Why do I need a valuation?

Here Emma Smith, Chartered Surveyor with H&H Land & Estates explains the many reasons why farmers will need a valuation at some point in their lives

To slightly misquote Jane Austen It is a truth universally acknowledged, that a single man in possession of a good fortune, must be in want of a valuation,”

At H&H Land & Estates we understand that with the considerable changes currently facing farming, such as the phasing out of the Basic Payment Scheme, the increased importance of carbon capture, the Agriculture Bill promoting delivery of “public products”,  the need for increased diversification together with recent significant tax tribunal cases, life has become ever more complicated. 

So here are our suggestions as to when you will need a valuation and how best to go about it.

Two things you can be sure of in life are death and taxes. Inheritance Tax Planning and Probate are certainly prime examples of when you need a professional valuation .  Many are reluctant to obtain a formal RICS Red Book Valuation for probate, keen to avoid what they consider to be unnecessary expense.  While an informal estimate may be cheaper and seem less hassle in the short term, relying on it may prove inadequate and costly in the long run, as without a formal valuation critical points maybe missed.

Factors that might be overlooked include restrictions on the land registry title, any planning constraints, development potential, tenancy occupations and the identification and distinguishment of agricultural and non-agricultural assets to name but a few.  

A Red Book Valuation provides a fully justified and evidenced value which can be relied upon for tax or court purposes to name a few, or looked back upon in the future with the backing of the RICS Standards to reflect a value at a certain point in time.

When planning for succession within a family and a business, it is important to understand the value of assets in order to maximise tax reliefs available and fully understand the implications of transfers of asset, and occupation of properties.

The first step to ensure safe transition of the business to the next generation is to discuss your plans with the family and bring in a specialist adviser at an early stage. An accountant, solicitor and valuer can together provide the specialist knowledge required to make informed decisions. They can help to explain the best way forward and set out all of your options clearly. There is much to consider about how each family member wishes to benefit from the farm, how the assets are currently owned and the value they hold, who occupies the buildings and land on the farm and what the long-term plans are for the future and of course tax considerations.  It is important that all relevant parties have valid wills in place to protect the business and implementing a partnership or shareholder agreements to help avoid any unnecessary disputes is of utmost importance.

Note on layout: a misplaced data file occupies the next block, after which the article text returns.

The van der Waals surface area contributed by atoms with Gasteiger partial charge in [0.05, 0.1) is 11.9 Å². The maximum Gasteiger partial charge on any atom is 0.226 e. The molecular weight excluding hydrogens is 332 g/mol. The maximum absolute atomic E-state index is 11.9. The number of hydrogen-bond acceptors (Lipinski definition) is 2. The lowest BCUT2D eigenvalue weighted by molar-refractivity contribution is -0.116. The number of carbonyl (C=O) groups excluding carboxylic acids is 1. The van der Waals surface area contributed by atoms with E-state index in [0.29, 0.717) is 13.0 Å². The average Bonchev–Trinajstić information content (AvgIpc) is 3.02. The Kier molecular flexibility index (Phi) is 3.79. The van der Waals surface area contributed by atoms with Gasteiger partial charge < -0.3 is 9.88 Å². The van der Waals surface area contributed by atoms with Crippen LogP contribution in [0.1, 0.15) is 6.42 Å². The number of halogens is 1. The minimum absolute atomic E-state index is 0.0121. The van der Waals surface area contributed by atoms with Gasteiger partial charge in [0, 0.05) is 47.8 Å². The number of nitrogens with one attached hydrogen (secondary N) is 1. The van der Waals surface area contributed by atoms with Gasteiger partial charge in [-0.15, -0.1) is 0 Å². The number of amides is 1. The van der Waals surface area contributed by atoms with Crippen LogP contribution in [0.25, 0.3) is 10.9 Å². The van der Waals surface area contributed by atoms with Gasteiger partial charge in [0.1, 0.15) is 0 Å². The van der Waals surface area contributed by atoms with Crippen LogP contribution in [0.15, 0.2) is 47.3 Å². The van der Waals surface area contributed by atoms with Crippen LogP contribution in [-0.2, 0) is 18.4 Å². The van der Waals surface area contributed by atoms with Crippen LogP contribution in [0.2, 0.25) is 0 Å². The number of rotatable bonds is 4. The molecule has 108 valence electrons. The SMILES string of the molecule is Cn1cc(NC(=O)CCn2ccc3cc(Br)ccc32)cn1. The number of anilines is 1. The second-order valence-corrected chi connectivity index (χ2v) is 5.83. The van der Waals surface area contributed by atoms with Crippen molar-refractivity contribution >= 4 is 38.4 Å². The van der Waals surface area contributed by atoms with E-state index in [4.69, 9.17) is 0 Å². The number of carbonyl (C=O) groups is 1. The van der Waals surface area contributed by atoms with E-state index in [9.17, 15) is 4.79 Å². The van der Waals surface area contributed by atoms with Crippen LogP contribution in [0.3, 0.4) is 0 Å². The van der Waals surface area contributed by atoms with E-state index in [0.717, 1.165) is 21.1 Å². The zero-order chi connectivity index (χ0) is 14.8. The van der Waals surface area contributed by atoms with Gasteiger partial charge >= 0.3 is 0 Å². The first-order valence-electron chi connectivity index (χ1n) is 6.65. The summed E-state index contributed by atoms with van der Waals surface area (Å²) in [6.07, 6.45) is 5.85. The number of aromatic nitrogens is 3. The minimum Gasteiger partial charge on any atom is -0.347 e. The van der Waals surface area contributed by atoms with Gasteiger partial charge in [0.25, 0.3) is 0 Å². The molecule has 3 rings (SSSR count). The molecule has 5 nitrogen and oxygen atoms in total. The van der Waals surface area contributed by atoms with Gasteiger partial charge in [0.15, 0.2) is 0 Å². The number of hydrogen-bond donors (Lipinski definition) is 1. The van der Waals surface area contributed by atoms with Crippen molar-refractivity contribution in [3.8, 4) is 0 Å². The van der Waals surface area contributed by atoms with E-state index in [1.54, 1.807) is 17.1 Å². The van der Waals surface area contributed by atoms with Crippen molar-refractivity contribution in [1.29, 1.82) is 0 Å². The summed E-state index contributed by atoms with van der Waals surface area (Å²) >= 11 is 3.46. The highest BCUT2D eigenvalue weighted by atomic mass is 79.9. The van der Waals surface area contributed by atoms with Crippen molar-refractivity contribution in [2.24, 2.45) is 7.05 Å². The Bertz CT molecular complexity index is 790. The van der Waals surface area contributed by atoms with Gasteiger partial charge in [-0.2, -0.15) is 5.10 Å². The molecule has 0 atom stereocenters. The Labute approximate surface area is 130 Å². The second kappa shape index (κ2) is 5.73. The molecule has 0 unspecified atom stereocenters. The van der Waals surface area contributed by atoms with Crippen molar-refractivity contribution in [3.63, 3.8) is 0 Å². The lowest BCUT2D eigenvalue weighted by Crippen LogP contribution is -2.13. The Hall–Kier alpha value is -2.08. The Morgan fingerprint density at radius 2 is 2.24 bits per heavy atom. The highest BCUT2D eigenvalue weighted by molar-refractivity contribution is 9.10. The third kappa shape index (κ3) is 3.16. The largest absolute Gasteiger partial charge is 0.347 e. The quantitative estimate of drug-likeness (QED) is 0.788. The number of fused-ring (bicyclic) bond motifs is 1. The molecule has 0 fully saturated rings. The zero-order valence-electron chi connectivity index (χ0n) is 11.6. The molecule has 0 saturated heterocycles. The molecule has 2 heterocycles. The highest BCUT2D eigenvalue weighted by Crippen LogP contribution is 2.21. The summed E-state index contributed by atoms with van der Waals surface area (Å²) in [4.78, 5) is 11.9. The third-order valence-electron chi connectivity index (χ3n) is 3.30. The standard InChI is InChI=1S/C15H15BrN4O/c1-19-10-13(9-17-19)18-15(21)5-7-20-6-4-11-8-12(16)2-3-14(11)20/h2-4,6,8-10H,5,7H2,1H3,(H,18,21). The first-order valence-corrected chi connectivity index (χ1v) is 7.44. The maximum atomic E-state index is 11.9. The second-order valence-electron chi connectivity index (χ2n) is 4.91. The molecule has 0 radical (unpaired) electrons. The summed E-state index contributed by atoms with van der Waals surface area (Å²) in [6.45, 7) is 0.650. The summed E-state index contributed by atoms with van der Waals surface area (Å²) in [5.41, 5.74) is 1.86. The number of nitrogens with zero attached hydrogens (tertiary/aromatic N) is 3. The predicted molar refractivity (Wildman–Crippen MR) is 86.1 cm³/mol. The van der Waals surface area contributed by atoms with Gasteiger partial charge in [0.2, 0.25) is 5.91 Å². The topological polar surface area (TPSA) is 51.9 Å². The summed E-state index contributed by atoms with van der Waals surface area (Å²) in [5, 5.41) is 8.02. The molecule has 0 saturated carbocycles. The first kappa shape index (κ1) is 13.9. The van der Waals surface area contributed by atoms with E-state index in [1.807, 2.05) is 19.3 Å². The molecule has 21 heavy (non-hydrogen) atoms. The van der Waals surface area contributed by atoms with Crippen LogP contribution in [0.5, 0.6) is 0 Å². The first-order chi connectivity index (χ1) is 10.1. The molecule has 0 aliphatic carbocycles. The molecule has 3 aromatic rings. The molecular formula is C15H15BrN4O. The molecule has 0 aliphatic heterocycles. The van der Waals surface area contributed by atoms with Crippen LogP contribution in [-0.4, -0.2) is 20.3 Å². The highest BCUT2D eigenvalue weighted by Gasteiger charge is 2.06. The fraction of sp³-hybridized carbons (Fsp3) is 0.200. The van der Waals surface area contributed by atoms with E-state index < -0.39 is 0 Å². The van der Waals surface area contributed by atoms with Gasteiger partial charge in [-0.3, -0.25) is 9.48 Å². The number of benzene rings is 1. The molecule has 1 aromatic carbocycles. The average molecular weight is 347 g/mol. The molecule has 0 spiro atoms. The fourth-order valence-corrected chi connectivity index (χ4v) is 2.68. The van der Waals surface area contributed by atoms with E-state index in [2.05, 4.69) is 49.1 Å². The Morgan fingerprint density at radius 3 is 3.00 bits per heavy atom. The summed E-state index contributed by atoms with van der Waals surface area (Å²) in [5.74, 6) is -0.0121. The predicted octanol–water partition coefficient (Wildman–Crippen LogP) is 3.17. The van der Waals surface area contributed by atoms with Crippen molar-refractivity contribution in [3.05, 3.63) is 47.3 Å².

In the long term a full Red Book valuation can save you a lot of money and stress, as can proper succession planning.

Divorce can be very costly and disruptive to the running of a farming business, which very often has multiple family members involved, and complex ownership structures in place. This can pose additional challenges and add a further layer of complexity. Before any meaningful negotiations can progress it will be essential to ascertain the value of the property and the extent of the parties’ interests. A single joint expert can often be instructed to provide an independent unbiased opinion in order to set a baseline value for the matrimonial proceedings. Likewise a valuer can act on behalf of either party to advise on value and impact of the separation of assets on value.

A further issue to consider is the incidence of Capital Gains Tax. The transfer of any asset, whether by sale or gift is a trigger point for Capital Gains Tax. It may be beneficial to take measures to mitigate liability in this respect before transfers take place, so taking early advice is therefore essential.

There are many other instances where valuations are essential, such as for mortgage purposes, buying or selling assets or transferring them into a SIPP, or if you are a Charity Trustee the need to comply with the Charities Act 2011 when selling a property.  As part of the H&H Group we have a team of specialist advisors on hand to guide you through the many occasions when a valuation is required. 

Here at H&H Land & Estates our expertise lies in valuing farms, rural properties, all types of land and residential properties.  Our colleagues at H&H Harrison & Hetherington assist us with stocktaking valuations whilst those at H&H Auctions help with fine art and contents valuations.  So we can offer expert advice and valuations across the entire rural sector.